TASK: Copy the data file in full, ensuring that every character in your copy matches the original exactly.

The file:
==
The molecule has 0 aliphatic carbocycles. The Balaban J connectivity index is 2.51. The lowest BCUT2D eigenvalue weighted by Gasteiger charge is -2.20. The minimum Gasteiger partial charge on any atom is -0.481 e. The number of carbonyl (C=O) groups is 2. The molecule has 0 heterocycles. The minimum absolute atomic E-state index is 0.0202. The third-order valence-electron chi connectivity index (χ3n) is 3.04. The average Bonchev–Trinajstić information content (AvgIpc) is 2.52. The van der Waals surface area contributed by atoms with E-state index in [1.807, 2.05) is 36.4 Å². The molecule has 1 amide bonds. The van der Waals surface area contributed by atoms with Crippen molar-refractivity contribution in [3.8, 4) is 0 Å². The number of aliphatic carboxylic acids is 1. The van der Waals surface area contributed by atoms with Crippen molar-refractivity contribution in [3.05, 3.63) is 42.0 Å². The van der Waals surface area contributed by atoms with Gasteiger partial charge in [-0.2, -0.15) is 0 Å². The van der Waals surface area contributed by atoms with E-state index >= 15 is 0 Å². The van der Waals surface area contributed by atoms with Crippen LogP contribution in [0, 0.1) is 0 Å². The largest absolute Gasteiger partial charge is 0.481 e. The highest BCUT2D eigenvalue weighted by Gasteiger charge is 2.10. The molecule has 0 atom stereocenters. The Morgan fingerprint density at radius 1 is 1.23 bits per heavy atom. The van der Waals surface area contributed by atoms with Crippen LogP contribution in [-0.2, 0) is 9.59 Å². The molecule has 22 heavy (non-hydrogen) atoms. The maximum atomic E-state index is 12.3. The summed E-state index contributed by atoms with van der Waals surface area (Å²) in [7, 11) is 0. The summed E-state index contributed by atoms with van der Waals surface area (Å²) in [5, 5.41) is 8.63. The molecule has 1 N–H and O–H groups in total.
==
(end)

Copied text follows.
The molecule has 0 aliphatic carbocycles. The Balaban J connectivity index is 2.51. The lowest BCUT2D eigenvalue weighted by Gasteiger charge is -2.20. The minimum Gasteiger partial charge on any atom is -0.481 e. The number of carbonyl (C=O) groups is 2. The molecule has 0 heterocycles. The minimum absolute atomic E-state index is 0.0202. The third-order valence-electron chi connectivity index (χ3n) is 3.04. The average Bonchev–Trinajstić information content (AvgIpc) is 2.52. The van der Waals surface area contributed by atoms with E-state index in [1.807, 2.05) is 36.4 Å². The molecule has 1 amide bonds. The van der Waals surface area contributed by atoms with Crippen molar-refractivity contribution in [3.8, 4) is 0 Å². The number of aliphatic carboxylic acids is 1. The van der Waals surface area contributed by atoms with Crippen molar-refractivity contribution in [3.05, 3.63) is 42.0 Å². The van der Waals surface area contributed by atoms with Gasteiger partial charge in [-0.2, -0.15) is 0 Å². The van der Waals surface area contributed by atoms with E-state index >= 15 is 0 Å². The van der Waals surface area contributed by atoms with Crippen LogP contribution in [0, 0.1) is 0 Å². The largest absolute Gasteiger partial charge is 0.481 e. The highest BCUT2D eigenvalue weighted by Gasteiger charge is 2.10. The molecule has 0 atom stereocenters. The Morgan fingerprint density at radius 1 is 1.23 bits per heavy atom. The van der Waals surface area contributed by atoms with Crippen LogP contribution in [-0.2, 0) is 9.59 Å². The molecule has 22 heavy (non-hydrogen) atoms. The maximum atomic E-state index is 12.3. The summed E-state index contributed by atoms with van der Waals surface area (Å²) in [7, 11) is 0. The summed E-state index contributed by atoms with van der Waals surface area (Å²) in [5, 5.41) is 8.63. The molecule has 1 N–H and O–H groups in total.